Phosphorus (P) fertilizer is often added to cropping systems to increase yield, but growers should not overlook the importance of micronutrients like Zinc (Zn). Understanding some of the nutrient interactions that affect nutrient availability can help with management decisions like fertilizer source.
Magnesium (Mg) is one of three secondary macronutrients, along with calcium and sulfur, required for balanced crop nutrition. Often overlooked, Mg deficiencies can lead to reduced crop growth and yield.
In the mid-1970s, Dr. Robert Westerman banded 18-46-0 with wheat at planting in a low-pH soil near Haskell, Oklahoma. The impact was immediately evident. Soon after, Oklahoma State University published an extension brochure titled “Banding Phosphate in Wheat: A Temporary Alternative to Liming” (Figure 1). This method was a temporary solution for the significant amount of Oklahoma winter wheat that was either too far from a reliable lime source or under a short-term-lease contract.
It’s important that producers not overreact to lower crop prices for wheat by cutting back this fall on phosphate fertilizer if it is needed. Wheat is a highly responsive crop to phosphate fertilizers. At low soil test levels, good profits can be made by using the right rate of phosphorus applied at the right time and in the right manner.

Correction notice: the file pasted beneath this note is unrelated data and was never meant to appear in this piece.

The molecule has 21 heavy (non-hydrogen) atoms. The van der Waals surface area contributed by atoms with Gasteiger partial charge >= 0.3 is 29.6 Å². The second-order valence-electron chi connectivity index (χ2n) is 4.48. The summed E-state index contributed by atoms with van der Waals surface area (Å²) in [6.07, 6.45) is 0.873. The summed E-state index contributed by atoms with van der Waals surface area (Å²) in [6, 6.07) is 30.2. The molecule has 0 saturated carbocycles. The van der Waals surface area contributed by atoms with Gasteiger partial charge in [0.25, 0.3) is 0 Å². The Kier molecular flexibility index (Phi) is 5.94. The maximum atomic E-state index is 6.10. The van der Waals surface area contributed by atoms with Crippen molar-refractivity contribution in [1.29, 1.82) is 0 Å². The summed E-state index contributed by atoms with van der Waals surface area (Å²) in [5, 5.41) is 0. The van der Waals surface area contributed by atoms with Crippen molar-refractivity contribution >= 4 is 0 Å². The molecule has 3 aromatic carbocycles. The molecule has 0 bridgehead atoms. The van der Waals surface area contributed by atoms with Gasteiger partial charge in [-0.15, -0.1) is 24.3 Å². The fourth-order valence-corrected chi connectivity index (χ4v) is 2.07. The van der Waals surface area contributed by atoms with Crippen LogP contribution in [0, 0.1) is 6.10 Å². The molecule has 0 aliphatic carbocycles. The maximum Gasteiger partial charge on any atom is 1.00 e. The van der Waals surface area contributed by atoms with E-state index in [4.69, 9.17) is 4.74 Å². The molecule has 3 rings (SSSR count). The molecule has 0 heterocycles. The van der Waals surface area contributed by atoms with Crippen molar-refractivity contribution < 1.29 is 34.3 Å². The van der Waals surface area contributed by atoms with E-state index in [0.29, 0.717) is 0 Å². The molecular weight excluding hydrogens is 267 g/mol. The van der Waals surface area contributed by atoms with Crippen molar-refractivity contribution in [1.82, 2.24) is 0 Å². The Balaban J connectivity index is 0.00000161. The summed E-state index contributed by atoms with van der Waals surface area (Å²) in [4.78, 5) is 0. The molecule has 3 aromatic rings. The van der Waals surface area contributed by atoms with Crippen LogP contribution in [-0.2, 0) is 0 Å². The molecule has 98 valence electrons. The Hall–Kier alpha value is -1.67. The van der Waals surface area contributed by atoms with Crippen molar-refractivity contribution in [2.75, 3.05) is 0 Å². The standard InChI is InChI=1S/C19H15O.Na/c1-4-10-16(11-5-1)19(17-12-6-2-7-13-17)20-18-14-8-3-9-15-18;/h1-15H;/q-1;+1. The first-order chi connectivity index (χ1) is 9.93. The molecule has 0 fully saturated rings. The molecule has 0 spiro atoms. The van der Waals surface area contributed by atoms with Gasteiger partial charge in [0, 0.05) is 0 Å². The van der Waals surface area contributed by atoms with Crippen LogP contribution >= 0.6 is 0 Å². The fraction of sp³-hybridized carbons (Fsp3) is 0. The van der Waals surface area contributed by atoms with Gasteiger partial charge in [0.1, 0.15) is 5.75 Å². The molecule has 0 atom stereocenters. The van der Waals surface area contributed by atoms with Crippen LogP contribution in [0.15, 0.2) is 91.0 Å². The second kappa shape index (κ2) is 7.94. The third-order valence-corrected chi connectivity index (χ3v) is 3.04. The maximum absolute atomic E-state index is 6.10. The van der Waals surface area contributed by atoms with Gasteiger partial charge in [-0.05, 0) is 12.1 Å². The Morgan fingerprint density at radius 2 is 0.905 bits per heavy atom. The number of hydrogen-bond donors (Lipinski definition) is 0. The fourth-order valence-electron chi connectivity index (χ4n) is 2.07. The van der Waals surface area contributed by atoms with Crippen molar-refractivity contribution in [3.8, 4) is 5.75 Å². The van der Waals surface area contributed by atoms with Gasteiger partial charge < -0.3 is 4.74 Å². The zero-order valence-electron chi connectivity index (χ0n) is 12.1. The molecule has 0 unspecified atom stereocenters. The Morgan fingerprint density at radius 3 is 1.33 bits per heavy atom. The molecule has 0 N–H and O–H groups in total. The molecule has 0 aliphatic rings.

Whether you are growing wheat, canola or corn, you can set the stage for a healthy growing season and maximum yield with early-season treatments and starter fertilizer.
Record yields equal record removal of nutrients and should indicate a need for record soil nutrient replenishment.
Researchers strive to refine double-crop systems for top-profit production. Year- round land use allows soil protection during winter months, recapture of some previous crop-use nutrients, improved cash flow, added market opportunities, improved use of labor and equipment, and more.
Managing nitrogen nutrition makes a big contribution to the yield and quality of winter wheat. Choosing the right source, rate, time and place of nitrogen application improves not only your own profit, but also, food and nutrition security for people around the world.
High crop yields often come under scrutiny because of the fertilizer levels needed to produce such yields and because of the perception and reality of the potential environmental impacts of those inputs.
The cornerstone of profitable crop production is a sound soil fertility program. Such programs require forethought and planning. One of the most useful tools farmers can use in soil fertility planning is soil testing. Planning a fertility program without soil test data is largely guesswork. Other factors to consider in planning an efficient fertility program are fertilizer rates of application, placement and timing.